There is an interesting book by W. T. Tutte called 'Graph Theory as I have known it' which is a cross between a normal mathematical text and a biography. So it's a description of the areas he was interested in, and his theorems. One thing that interested me was the use of a 'twist' operation on cubic graphs like so:

Where for the edge between vertices x and y labelled 'A' we reconnect the surrounding edges to form the arrangement on the right hand side. So detach edge D from y and connect it to x, and vice versa with edge C. The lower part of the picture shows what happens for a loop-edge - it transforms to a multi-edge.

This operation is used on a family of 'base' graphs looking like this:

with the first in the list is a vertexless loop graph - that is, it has no vertices and a single edge. From these base graphs, the twist operation can form any cubic graph. Note that all of U

For example, from U

In this diagram, the twist is being applied to the red edge, then the blue, then the green, etc. The final step converts the prism (G

One of Tutte's uses for these transformations was to show that the number of 1-factors (perfect matching) J of a graph can be calculated by J(G) + J(G

It does make me wonder if there is a way to generate cubic graphs from these base examples, by these twists. From a few simple examples it is clear that there would be a lot of redundancy at the leaves of the generated tree, but possibly that could be handled with canonical path augmentation in some way.

Where for the edge between vertices x and y labelled 'A' we reconnect the surrounding edges to form the arrangement on the right hand side. So detach edge D from y and connect it to x, and vice versa with edge C. The lower part of the picture shows what happens for a loop-edge - it transforms to a multi-edge.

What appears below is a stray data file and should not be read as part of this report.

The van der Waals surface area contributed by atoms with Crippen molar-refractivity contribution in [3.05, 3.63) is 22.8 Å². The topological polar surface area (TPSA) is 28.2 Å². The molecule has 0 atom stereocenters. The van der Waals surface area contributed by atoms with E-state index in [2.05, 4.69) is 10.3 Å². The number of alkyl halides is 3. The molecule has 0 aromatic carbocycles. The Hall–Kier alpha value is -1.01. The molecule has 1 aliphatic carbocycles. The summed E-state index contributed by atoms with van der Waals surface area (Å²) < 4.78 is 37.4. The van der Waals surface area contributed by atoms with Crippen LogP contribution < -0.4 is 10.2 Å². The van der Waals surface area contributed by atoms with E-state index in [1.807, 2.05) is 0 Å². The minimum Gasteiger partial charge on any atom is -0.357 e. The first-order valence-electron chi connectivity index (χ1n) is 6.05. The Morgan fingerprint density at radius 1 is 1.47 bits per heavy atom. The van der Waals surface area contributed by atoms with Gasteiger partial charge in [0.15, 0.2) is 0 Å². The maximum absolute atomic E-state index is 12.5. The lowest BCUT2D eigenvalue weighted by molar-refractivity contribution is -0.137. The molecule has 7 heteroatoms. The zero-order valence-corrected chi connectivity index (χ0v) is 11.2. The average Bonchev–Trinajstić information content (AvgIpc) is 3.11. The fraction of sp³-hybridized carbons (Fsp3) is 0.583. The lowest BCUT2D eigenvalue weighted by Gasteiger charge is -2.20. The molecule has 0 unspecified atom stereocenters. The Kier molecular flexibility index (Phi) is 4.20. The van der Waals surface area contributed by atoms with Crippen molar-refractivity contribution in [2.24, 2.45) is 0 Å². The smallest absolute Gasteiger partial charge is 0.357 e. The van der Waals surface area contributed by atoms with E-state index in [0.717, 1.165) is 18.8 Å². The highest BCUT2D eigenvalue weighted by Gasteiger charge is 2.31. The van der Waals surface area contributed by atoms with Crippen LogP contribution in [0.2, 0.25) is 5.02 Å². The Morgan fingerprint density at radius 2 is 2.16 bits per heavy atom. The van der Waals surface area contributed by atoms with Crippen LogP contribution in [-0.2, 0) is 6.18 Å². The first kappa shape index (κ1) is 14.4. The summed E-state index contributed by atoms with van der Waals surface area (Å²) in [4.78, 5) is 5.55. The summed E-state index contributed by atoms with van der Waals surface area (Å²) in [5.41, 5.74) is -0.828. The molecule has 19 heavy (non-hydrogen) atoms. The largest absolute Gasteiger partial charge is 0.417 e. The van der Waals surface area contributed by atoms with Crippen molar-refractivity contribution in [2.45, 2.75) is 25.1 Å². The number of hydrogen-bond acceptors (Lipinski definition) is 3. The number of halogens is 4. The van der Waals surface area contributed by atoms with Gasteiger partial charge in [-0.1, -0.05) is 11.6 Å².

This operation is used on a family of 'base' graphs looking like this:

with the first in the list is a vertexless loop graph - that is, it has no vertices and a single edge. From these base graphs, the twist operation can form any cubic graph. Note that all of U

_{n}are cubic with 2n vertices.For example, from U

_{3}we can get to both of the (simple) graphs with 6 vertices by the following sequence:In this diagram, the twist is being applied to the red edge, then the blue, then the green, etc. The final step converts the prism (G

_{6}) to K_{3,3}(G_{7}) while the other steps involve non-simple graphs with loops and multiple edges.One of Tutte's uses for these transformations was to show that the number of 1-factors (perfect matching) J of a graph can be calculated by J(G) + J(G

_{A}) = J(H) + J(H_{A}) where G_{A}is a graph with the edge A deleted. So, starting with a base graph U - which has J = 1 except for U0 where J = 2. Then use that value to determine the number of 1-factors in the next graph in the sequence, and so on.It does make me wonder if there is a way to generate cubic graphs from these base examples, by these twists. From a few simple examples it is clear that there would be a lot of redundancy at the leaves of the generated tree, but possibly that could be handled with canonical path augmentation in some way.

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